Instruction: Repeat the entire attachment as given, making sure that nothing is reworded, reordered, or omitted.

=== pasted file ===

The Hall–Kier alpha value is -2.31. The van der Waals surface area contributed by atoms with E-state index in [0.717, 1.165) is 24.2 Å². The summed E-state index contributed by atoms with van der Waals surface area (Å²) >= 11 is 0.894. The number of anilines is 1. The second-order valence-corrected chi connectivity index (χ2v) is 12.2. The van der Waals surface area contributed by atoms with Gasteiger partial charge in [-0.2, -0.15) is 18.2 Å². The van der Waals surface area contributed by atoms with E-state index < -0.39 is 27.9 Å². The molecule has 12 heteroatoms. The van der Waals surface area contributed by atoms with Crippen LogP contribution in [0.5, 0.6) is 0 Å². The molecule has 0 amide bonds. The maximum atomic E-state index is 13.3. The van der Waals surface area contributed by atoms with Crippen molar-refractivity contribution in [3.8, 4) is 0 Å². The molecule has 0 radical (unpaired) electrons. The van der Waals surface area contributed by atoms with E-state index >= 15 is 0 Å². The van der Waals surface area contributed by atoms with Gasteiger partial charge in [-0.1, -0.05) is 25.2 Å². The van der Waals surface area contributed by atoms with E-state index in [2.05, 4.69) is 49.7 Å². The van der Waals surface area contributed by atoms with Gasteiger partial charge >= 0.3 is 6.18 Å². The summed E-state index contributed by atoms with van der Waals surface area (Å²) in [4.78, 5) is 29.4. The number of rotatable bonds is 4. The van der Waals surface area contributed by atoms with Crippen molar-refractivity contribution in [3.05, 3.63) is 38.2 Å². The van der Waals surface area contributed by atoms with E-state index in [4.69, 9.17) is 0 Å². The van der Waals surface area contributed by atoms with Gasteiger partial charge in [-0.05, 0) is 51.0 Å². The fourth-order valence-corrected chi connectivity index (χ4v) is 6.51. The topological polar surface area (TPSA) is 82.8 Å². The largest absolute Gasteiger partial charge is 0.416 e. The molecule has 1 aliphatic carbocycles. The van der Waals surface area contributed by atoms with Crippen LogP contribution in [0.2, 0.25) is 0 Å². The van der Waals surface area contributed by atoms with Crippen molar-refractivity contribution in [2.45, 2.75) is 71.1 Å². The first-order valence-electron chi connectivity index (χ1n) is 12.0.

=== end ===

The Hall–Kier alpha value is -2.31. The van der Waals surface area contributed by atoms with E-state index in [0.717, 1.165) is 24.2 Å². The summed E-state index contributed by atoms with van der Waals surface area (Å²) >= 11 is 0.894. The number of anilines is 1. The second-order valence-corrected chi connectivity index (χ2v) is 12.2. The van der Waals surface area contributed by atoms with Gasteiger partial charge in [-0.2, -0.15) is 18.2 Å². The van der Waals surface area contributed by atoms with E-state index < -0.39 is 27.9 Å². The molecule has 12 heteroatoms. The van der Waals surface area contributed by atoms with Crippen LogP contribution in [0.5, 0.6) is 0 Å². The molecule has 0 amide bonds. The maximum atomic E-state index is 13.3. The van der Waals surface area contributed by atoms with Crippen molar-refractivity contribution in [3.8, 4) is 0 Å². The molecule has 0 radical (unpaired) electrons. The van der Waals surface area contributed by atoms with E-state index >= 15 is 0 Å². The van der Waals surface area contributed by atoms with Gasteiger partial charge in [-0.1, -0.05) is 25.2 Å². The van der Waals surface area contributed by atoms with E-state index in [2.05, 4.69) is 49.7 Å². The van der Waals surface area contributed by atoms with Gasteiger partial charge >= 0.3 is 6.18 Å². The summed E-state index contributed by atoms with van der Waals surface area (Å²) in [4.78, 5) is 29.4. The number of rotatable bonds is 4. The van der Waals surface area contributed by atoms with Crippen molar-refractivity contribution in [3.05, 3.63) is 38.2 Å². The van der Waals surface area contributed by atoms with E-state index in [4.69, 9.17) is 0 Å². The van der Waals surface area contributed by atoms with Gasteiger partial charge in [-0.05, 0) is 51.0 Å². The fourth-order valence-corrected chi connectivity index (χ4v) is 6.51. The topological polar surface area (TPSA) is 82.8 Å². The largest absolute Gasteiger partial charge is 0.416 e. The molecule has 1 aliphatic carbocycles. The van der Waals surface area contributed by atoms with Crippen LogP contribution in [0.2, 0.25) is 0 Å². The van der Waals surface area contributed by atoms with Crippen molar-refractivity contribution in [2.45, 2.75) is 71.1 Å². The first-order valence-electron chi connectivity index (χ1n) is 12.0.